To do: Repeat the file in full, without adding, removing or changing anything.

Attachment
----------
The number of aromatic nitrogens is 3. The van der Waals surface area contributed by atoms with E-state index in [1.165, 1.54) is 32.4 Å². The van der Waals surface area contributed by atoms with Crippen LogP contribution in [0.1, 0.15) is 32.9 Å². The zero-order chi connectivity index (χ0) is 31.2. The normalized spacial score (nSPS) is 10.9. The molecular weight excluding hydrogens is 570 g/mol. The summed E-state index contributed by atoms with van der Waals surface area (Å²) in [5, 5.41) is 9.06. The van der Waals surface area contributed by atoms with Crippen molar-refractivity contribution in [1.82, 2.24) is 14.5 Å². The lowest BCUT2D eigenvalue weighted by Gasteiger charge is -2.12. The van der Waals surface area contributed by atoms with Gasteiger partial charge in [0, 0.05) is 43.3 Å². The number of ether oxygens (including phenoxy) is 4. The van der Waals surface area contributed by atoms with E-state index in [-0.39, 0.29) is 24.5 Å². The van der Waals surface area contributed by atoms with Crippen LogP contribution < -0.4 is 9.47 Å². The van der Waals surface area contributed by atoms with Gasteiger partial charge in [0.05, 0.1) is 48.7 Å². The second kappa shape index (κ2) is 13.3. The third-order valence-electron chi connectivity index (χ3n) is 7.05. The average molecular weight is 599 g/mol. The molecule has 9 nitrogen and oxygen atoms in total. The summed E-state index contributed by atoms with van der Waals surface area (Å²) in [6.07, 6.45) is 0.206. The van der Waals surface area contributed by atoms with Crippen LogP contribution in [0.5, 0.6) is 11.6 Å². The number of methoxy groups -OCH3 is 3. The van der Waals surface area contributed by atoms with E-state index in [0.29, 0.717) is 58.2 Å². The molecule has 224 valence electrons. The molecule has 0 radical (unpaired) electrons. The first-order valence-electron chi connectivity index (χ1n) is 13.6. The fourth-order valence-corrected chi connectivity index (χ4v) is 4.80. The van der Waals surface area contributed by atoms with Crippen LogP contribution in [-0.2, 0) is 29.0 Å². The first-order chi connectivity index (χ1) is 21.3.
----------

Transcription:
The number of aromatic nitrogens is 3. The van der Waals surface area contributed by atoms with E-state index in [1.165, 1.54) is 32.4 Å². The van der Waals surface area contributed by atoms with Crippen LogP contribution in [0.1, 0.15) is 32.9 Å². The zero-order chi connectivity index (χ0) is 31.2. The normalized spacial score (nSPS) is 10.9. The molecular weight excluding hydrogens is 570 g/mol. The summed E-state index contributed by atoms with van der Waals surface area (Å²) in [5, 5.41) is 9.06. The van der Waals surface area contributed by atoms with Crippen molar-refractivity contribution in [1.82, 2.24) is 14.5 Å². The lowest BCUT2D eigenvalue weighted by Gasteiger charge is -2.12. The van der Waals surface area contributed by atoms with Gasteiger partial charge in [0, 0.05) is 43.3 Å². The number of ether oxygens (including phenoxy) is 4. The van der Waals surface area contributed by atoms with E-state index in [-0.39, 0.29) is 24.5 Å². The van der Waals surface area contributed by atoms with Crippen LogP contribution < -0.4 is 9.47 Å². The van der Waals surface area contributed by atoms with Gasteiger partial charge in [0.05, 0.1) is 48.7 Å². The second kappa shape index (κ2) is 13.3. The third-order valence-electron chi connectivity index (χ3n) is 7.05. The average molecular weight is 599 g/mol. The molecule has 9 nitrogen and oxygen atoms in total. The summed E-state index contributed by atoms with van der Waals surface area (Å²) in [6.07, 6.45) is 0.206. The van der Waals surface area contributed by atoms with Crippen LogP contribution in [0.5, 0.6) is 11.6 Å². The number of methoxy groups -OCH3 is 3. The van der Waals surface area contributed by atoms with E-state index in [0.29, 0.717) is 58.2 Å². The molecule has 224 valence electrons. The molecule has 0 radical (unpaired) electrons. The first-order valence-electron chi connectivity index (χ1n) is 13.6. The fourth-order valence-corrected chi connectivity index (χ4v) is 4.80. The van der Waals surface area contributed by atoms with Crippen LogP contribution in [-0.2, 0) is 29.0 Å². The first-order chi connectivity index (χ1) is 21.3.